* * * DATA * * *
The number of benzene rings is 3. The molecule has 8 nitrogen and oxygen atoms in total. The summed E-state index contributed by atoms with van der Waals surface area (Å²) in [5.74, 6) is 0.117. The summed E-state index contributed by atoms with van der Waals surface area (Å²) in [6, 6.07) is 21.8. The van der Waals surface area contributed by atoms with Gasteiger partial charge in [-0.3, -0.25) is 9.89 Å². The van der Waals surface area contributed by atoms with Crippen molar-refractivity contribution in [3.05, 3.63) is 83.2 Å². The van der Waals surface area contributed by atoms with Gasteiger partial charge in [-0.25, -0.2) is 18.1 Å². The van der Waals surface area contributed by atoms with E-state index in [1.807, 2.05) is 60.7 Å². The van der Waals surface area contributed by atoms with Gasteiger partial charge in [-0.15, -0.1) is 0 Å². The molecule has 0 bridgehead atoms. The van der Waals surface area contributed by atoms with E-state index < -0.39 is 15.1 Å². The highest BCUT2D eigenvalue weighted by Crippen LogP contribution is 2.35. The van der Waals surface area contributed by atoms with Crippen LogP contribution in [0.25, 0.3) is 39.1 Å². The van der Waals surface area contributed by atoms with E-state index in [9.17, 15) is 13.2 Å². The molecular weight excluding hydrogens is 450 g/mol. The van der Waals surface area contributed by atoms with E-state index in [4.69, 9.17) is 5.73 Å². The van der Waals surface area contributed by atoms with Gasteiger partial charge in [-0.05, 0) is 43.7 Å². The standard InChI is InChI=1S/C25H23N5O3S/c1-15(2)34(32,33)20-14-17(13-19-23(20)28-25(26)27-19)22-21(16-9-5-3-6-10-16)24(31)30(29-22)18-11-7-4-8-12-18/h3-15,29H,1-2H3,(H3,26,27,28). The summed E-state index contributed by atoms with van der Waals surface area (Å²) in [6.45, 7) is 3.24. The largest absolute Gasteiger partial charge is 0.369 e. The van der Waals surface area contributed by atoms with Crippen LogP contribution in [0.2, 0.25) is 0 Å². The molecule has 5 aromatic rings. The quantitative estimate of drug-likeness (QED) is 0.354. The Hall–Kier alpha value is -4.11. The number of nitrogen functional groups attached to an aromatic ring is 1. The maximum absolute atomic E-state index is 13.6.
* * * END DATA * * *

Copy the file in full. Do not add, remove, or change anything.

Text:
The number of benzene rings is 3. The molecule has 8 nitrogen and oxygen atoms in total. The summed E-state index contributed by atoms with van der Waals surface area (Å²) in [5.74, 6) is 0.117. The summed E-state index contributed by atoms with van der Waals surface area (Å²) in [6, 6.07) is 21.8. The van der Waals surface area contributed by atoms with Gasteiger partial charge in [-0.3, -0.25) is 9.89 Å². The van der Waals surface area contributed by atoms with Crippen molar-refractivity contribution in [3.05, 3.63) is 83.2 Å². The van der Waals surface area contributed by atoms with Gasteiger partial charge in [-0.25, -0.2) is 18.1 Å². The van der Waals surface area contributed by atoms with E-state index in [1.807, 2.05) is 60.7 Å². The van der Waals surface area contributed by atoms with Gasteiger partial charge in [-0.15, -0.1) is 0 Å². The molecule has 0 bridgehead atoms. The van der Waals surface area contributed by atoms with E-state index < -0.39 is 15.1 Å². The highest BCUT2D eigenvalue weighted by Crippen LogP contribution is 2.35. The van der Waals surface area contributed by atoms with Crippen LogP contribution in [0.25, 0.3) is 39.1 Å². The van der Waals surface area contributed by atoms with E-state index in [9.17, 15) is 13.2 Å². The molecular weight excluding hydrogens is 450 g/mol. The van der Waals surface area contributed by atoms with E-state index in [4.69, 9.17) is 5.73 Å². The van der Waals surface area contributed by atoms with Gasteiger partial charge in [-0.05, 0) is 43.7 Å². The standard InChI is InChI=1S/C25H23N5O3S/c1-15(2)34(32,33)20-14-17(13-19-23(20)28-25(26)27-19)22-21(16-9-5-3-6-10-16)24(31)30(29-22)18-11-7-4-8-12-18/h3-15,29H,1-2H3,(H3,26,27,28). The summed E-state index contributed by atoms with van der Waals surface area (Å²) in [6.45, 7) is 3.24. The largest absolute Gasteiger partial charge is 0.369 e. The van der Waals surface area contributed by atoms with Crippen LogP contribution in [0.2, 0.25) is 0 Å². The molecule has 5 aromatic rings. The quantitative estimate of drug-likeness (QED) is 0.354. The Hall–Kier alpha value is -4.11. The number of nitrogen functional groups attached to an aromatic ring is 1. The maximum absolute atomic E-state index is 13.6.